The Path to Drawdown: High-Efficiency Heat Pumps
Buildings and construction account for about 38% of global CO2 emissions and 35% of total energy-use. More than one-third of that is for heating and cooling, which could cut energy use by 30-40% with maximum efficiency.
Heat pumps are the technology that can increase heating and cooling efficiency most effectively. Heat pumps extract heat from the air and transfer it from indoors to the outside for cooling, and from outdoors in for heating. The ground, air, or water can act as the source of or outlet for that heat.
Heat pumps are easy to adopt, well understood, and already in use around the world. They can supply indoor heating, cooling, and hot water, all from one integrated unit. With high efficiency, they can dramatically reduce building energy use. When paired with renewable energy sources, they could eliminate almost all emissions from heating and cooling.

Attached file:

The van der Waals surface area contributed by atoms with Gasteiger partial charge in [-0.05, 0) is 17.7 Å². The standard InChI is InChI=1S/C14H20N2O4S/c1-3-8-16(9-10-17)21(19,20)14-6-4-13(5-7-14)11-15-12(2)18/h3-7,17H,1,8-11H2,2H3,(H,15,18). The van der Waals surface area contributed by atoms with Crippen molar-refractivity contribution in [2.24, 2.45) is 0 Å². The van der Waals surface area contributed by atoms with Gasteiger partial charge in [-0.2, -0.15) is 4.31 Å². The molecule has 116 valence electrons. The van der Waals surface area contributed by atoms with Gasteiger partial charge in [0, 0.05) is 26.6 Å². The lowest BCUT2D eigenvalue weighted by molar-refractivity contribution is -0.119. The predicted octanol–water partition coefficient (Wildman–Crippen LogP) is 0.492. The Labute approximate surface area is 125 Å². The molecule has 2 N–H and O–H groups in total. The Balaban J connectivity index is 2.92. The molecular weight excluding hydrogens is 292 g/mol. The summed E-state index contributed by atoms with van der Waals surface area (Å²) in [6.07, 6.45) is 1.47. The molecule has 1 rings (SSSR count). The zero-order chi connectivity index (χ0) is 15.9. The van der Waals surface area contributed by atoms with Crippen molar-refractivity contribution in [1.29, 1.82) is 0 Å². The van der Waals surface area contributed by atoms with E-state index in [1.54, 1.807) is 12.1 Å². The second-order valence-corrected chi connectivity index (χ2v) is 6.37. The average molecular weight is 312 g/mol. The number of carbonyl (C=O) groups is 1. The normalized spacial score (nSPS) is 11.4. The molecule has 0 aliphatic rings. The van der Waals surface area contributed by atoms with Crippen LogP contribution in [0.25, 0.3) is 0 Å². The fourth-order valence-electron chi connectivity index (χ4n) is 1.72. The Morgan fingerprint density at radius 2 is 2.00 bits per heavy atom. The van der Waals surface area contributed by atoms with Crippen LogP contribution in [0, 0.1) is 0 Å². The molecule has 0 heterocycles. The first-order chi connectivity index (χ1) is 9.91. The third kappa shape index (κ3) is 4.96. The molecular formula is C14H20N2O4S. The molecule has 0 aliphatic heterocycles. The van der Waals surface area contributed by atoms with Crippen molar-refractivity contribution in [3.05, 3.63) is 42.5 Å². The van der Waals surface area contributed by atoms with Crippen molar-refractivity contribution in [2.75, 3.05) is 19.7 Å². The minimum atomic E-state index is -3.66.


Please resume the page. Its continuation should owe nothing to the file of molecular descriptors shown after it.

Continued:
According to Project Drawdown, high-efficiency heat pumps need to continue growing mildly between now and mid-century to help achieve decarbonization:
- <::marker> In 2018, high-efficiency heat pumps accounted for 3% of the market for delivered heat globally
- <::marker> To stay below 1.5°C of global warming, high-efficiency heat pumps need to grow enough to account for 4.3% of that market by 2060
- <::marker> That’s 0.86% growth annually between 2018 and 2060
If this scaling can be achieved, heat pumps can help avoid up to 9.3 gigatons of GHG emissions.